The agencies overseeing the Australian Government’s National Disability Insurance Scheme (NDIS), the Department of Social Services (DSS) and the National Disability Insurance Agency (NDIA) have recognised the challenge of ‘thin’ markets for some years. In essence, thin markets reflect inadequate service availability resulting in people’s needs not being met1. The NDIS identifies thin markets as those 'where there is a gap between the needs of [clients] and the services available in the market. This can occur in a particular location (where services are needed), and/or for a particular service, and/or for certain cohorts of [clients]'2 (p. 3).
In particular, the NDIS and the NDIA are seeking to identify and respond to potentially thin markets for NDIS consumers who live in geographically rural/remote areas, as well as those who require specific supports or have complex needs. A key research initiative in this area is examining market actions and the stewardship of markets to address supply gaps as well as other disparities3. This includes a focus on market capacity in which the dimensions of market sufficiency and market diversity are key. Market sufficiency means there is enough service provision for competition to emerge and for basic needs to be met. Market diversity refers to the availability of different approaches to service provision, enabling participants to have a meaningful choice. The intersecting categories are summarised in Table 1.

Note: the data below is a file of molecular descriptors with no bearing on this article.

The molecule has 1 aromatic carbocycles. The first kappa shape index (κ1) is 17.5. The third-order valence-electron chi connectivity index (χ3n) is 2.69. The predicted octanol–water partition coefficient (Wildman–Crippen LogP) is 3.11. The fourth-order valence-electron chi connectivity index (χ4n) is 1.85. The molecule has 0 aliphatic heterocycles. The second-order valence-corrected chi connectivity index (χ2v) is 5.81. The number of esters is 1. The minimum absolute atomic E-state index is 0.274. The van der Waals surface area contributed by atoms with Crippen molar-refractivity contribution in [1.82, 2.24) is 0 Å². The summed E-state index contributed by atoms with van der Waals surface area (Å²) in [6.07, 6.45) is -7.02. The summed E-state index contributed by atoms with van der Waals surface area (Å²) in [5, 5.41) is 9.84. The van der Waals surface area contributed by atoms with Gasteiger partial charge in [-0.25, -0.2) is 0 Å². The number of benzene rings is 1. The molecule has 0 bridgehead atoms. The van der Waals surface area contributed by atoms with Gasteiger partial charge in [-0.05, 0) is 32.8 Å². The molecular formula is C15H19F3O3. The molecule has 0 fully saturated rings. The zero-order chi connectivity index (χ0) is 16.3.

This framework and these definitions provide helpful categories against which to consider the delivery of disability services and may be useful to inform decision making for rural contexts. In particular, it suggests that more remote regions, where market sufficiency and diversity of disability services are very limited, may be characterised as reflecting some degree of market failure. It may also be noted that many rural and remote disability services are far from the ideal of diversified supply.
We sought to gain an indication of the extent to which the disability services market (in particular, NDIS services) in rural Queensland reflected sufficiency and diversity. Therefore, we undertook a spatial analysis of allied health professionals and disability support providers in rural Queensland. Spatial analysis is a technique used to document and explore location-specific questions and problems4. In the context of health services research, spatial analysis is a seminal methodology that has consistently been used to investigate the geographic distribution of health services in relation to priority areas requiring services5,6. In this respect, spatial analysis has been used to establish the nature and capacity of services7 and/or accessibility of services (travel time to services)5. Such analysis can help identify locations having poor service access. Our spatial analysis sought to depict the number of health providers within Queensland localities across all regional classifications.
Data underpinning this work came from two sources. First, the location of health providers was derived from the Healthdirect Australia National Health Services Directory8, a comprehensive directory including the location of over 300 000 health services within Australia. Health services considered for this analysis included Queensland-based allied health providers across the disciplines of physiotherapy, occupational therapy, psychology, social work and speech pathology, and providers classified as disability-specific aids and equipment and disability-specific referral and information.